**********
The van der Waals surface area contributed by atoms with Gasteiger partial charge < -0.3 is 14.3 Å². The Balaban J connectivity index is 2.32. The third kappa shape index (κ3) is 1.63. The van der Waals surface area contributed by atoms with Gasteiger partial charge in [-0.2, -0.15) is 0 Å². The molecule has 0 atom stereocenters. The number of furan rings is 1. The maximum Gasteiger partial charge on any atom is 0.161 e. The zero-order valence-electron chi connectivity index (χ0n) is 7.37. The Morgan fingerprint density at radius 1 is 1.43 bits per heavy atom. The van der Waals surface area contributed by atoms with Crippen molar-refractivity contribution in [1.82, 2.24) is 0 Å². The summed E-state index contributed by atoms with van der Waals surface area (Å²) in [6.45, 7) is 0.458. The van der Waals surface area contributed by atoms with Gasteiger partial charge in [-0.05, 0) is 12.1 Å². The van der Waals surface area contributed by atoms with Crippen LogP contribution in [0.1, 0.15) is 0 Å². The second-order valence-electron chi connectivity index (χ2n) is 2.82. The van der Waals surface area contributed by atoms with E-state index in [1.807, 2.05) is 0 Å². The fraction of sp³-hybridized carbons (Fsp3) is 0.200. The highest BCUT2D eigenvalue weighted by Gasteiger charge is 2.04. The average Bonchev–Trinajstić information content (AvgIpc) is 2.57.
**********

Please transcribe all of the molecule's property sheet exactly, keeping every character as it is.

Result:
The van der Waals surface area contributed by atoms with Gasteiger partial charge < -0.3 is 14.3 Å². The Balaban J connectivity index is 2.32. The third kappa shape index (κ3) is 1.63. The van der Waals surface area contributed by atoms with Gasteiger partial charge in [-0.2, -0.15) is 0 Å². The molecule has 0 atom stereocenters. The number of furan rings is 1. The maximum Gasteiger partial charge on any atom is 0.161 e. The zero-order valence-electron chi connectivity index (χ0n) is 7.37. The Morgan fingerprint density at radius 1 is 1.43 bits per heavy atom. The van der Waals surface area contributed by atoms with Crippen molar-refractivity contribution in [1.82, 2.24) is 0 Å². The summed E-state index contributed by atoms with van der Waals surface area (Å²) in [6.45, 7) is 0.458. The van der Waals surface area contributed by atoms with Gasteiger partial charge in [-0.05, 0) is 12.1 Å². The van der Waals surface area contributed by atoms with Crippen LogP contribution in [0.1, 0.15) is 0 Å². The second-order valence-electron chi connectivity index (χ2n) is 2.82. The van der Waals surface area contributed by atoms with E-state index in [1.807, 2.05) is 0 Å². The fraction of sp³-hybridized carbons (Fsp3) is 0.200. The highest BCUT2D eigenvalue weighted by Gasteiger charge is 2.04. The average Bonchev–Trinajstić information content (AvgIpc) is 2.57.